Sadly this is now happening with the outbreak of the coronavirus in China, which has already killed more than 100 people, with more than 4000 people reported to have been infected.
Now the virus is starting to spread overseas with around 73 people tested for the virus in the UK, all of which came back as negative.
Whenever there is an outbreak of a relatively unknown disease, people can tend to worry about what will come next especially when they see images of the city of Wuhan, where the virus originated, on lock down.
However, if you are concerned about what is happening in China and have seen your newsfeeds littered with stories and speculation about the coronavirus, please be vigilant and think twice before you decide to share or interact with a post.
Here are a few examples of things that you should be looking out for.
Some Asian foods contain traces of the disease
A report by Mashablestates that fake information about the coronavirus being found in pieces of popular Asian food is being spread on Facebook and Instagram in Australia
The story claims that the virus has been found in Yakult, wagyu beef, Nongshim Onion Ring snacks, peach ice tea, instant noodles, fortune cookies, Red Bull and even rice.
Fake news and misinformation around the coronavirus is wild. Childcare centres are sharing a post claiming wagyu be… https://t.co/32zN6EbXHq
Yep, it was only a matter of time before conspiracy theorist latched onto this story.
Several prominent pro-Trump QAnon accounts have spread rumours that the disease is being used as a distraction tactic to stop Trump getting reelected in this year's election.
The Daily Beast has reported that prominent conspiracy theorist such as Jordan Sathler and 'Chief Police 2' have shared posts and videos claiming the virus is a 'fad' and that consuming 'Miracle Mineral Solution' a liquid described by the Food and Drug Administration as a 'dangerous bleach' can stop people from contracting the disease.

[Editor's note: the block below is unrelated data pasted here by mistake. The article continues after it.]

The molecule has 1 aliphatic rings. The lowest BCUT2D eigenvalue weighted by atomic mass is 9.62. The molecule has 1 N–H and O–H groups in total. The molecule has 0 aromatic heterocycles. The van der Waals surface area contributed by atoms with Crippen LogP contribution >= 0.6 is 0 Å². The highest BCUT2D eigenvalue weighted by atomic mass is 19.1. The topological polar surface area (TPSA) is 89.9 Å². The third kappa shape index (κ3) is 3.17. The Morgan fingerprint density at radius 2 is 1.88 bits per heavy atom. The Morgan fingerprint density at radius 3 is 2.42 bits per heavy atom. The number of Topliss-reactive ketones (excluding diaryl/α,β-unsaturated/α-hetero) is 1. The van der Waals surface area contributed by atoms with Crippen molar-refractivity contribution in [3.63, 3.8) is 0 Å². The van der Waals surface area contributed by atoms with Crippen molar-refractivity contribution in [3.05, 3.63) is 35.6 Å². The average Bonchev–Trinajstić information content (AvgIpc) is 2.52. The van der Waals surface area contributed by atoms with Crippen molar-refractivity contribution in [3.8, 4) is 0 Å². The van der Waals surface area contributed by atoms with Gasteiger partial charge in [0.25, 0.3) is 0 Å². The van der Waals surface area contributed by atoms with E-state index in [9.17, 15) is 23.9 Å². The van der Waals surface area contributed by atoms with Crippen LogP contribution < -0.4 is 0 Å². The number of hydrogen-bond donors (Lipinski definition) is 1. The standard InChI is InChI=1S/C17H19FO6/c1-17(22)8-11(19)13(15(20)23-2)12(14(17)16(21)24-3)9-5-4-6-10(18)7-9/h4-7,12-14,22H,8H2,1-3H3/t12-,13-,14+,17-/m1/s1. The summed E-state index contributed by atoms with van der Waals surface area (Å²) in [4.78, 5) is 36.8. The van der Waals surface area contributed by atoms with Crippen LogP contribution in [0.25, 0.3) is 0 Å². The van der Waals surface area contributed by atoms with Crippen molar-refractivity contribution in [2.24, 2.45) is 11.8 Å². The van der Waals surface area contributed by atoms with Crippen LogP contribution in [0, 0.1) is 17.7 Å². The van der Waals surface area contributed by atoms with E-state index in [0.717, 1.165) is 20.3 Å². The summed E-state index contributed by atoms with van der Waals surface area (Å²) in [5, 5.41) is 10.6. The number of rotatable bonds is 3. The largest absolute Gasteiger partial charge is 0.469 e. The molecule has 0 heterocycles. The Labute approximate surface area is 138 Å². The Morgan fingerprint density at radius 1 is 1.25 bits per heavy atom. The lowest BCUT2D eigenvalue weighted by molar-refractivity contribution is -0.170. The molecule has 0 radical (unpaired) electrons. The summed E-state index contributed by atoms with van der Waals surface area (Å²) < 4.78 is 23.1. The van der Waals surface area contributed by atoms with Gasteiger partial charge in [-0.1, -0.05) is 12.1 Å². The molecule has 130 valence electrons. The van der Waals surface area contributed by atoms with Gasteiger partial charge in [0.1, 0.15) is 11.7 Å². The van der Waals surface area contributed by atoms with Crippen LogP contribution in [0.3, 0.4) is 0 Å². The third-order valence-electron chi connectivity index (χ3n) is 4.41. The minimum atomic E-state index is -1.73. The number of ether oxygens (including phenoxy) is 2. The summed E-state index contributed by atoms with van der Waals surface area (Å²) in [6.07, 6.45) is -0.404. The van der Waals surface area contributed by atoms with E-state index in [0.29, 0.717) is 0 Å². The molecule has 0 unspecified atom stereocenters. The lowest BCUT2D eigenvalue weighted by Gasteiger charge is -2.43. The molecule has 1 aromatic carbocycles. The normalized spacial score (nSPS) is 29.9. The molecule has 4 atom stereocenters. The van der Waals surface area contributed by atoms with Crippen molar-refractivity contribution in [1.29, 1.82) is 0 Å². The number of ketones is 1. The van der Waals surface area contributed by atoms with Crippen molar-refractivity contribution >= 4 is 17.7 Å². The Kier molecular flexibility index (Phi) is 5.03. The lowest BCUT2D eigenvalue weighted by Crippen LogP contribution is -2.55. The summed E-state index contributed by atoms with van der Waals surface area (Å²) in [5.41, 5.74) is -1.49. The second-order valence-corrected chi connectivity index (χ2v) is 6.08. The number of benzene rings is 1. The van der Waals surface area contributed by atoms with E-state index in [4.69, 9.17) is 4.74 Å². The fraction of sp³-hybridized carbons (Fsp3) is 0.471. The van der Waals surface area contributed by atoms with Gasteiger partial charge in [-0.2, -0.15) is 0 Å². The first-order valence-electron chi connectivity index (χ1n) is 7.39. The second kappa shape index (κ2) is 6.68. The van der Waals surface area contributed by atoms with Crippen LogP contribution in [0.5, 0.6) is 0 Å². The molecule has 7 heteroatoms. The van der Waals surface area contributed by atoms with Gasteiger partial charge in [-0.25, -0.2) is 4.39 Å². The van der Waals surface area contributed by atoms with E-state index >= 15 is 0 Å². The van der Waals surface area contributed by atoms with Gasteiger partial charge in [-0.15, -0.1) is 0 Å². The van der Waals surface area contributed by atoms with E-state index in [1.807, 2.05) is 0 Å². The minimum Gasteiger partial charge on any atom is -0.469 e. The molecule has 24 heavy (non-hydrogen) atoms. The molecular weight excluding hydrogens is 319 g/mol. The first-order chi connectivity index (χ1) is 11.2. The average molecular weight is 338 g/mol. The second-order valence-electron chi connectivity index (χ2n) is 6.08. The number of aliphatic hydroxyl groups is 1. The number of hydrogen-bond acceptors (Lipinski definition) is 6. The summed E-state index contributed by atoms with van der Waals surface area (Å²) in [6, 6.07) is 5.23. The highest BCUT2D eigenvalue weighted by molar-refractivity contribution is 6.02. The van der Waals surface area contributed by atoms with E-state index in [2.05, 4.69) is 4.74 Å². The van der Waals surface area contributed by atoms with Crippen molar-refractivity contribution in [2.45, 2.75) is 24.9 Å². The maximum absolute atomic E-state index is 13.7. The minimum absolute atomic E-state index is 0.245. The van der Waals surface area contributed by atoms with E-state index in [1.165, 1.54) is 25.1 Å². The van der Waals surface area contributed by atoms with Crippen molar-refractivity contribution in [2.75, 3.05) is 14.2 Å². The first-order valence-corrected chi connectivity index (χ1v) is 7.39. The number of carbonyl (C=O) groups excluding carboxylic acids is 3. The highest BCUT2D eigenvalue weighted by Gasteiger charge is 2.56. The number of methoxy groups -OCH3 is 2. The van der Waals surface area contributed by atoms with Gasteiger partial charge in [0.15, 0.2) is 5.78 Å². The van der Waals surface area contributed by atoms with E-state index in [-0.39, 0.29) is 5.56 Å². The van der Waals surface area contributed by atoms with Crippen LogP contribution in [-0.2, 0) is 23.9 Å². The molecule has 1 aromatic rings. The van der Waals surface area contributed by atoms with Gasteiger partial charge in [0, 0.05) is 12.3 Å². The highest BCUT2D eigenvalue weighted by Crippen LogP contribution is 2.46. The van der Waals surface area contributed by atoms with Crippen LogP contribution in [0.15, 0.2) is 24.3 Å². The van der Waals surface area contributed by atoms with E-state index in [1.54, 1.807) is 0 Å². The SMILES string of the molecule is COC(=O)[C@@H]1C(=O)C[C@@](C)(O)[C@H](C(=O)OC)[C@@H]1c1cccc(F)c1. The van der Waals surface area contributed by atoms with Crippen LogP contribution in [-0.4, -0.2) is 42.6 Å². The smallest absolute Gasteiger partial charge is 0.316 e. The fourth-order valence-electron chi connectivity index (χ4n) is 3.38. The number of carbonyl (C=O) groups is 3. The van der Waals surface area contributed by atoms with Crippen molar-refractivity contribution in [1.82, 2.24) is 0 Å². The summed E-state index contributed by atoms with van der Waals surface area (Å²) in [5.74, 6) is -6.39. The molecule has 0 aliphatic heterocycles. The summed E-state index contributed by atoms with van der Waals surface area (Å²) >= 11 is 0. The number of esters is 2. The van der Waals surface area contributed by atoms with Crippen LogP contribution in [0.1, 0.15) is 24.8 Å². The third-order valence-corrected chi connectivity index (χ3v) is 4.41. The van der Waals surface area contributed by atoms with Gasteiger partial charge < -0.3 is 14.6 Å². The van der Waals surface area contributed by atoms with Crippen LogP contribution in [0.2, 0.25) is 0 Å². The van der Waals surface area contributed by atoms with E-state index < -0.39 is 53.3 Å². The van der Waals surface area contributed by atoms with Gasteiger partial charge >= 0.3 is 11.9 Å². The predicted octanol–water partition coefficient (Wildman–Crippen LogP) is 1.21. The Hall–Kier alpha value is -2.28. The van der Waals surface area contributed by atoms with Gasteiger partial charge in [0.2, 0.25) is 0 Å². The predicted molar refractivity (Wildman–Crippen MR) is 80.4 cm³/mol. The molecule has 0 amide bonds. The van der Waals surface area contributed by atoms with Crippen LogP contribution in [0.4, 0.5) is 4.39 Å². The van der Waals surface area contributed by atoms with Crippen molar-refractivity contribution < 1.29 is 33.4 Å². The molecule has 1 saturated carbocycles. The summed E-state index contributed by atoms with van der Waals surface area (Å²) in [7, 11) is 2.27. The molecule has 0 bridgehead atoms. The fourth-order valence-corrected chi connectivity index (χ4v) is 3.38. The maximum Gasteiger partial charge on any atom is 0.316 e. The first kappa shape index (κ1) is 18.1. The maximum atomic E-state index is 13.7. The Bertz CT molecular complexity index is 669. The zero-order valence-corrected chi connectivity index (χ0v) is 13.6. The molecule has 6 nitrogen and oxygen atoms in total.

There have also been false claims made by anti-vaxxers that the disease was patented by the Bill and Melinda Gates Foundation at the Pirbright Institute in Surrey in 2015 as a way of making more money.
It should be noted, that at the time of writing, no vaccination for the coronavirus has actually been discovered, making these claims even more incorrect.
Pirbright have developed a heavily weakened version of the virus that could be used as a vaccine on animals, mostly birds, with respiratory problems but they do not currently work with any version of the disease that would affect humans.
Speaking to BuzzFeed, Teresa Maughan, a spokesperson for the Pirbright Institute confirmed that their research wasn't funded by the Gates Foundation and their virus doesn't affect humans.
The patented work cited in the conspiracy theories involved infectious bronchitis virus (IBV) only, and we made four changes in the gene responsible for replicating the virus’s genetic material.
This has weakened the virus so it is no longer able to cause disease and has potential to be used as a vaccine, but has not yet been developed.
The patented work was completed in 2015 and is not funded by the Bill & Melinda Gates Foundation.
So with all this information in mind, the next time you see a post about the coronavirus that looks suspicious please do some research and think before you click share.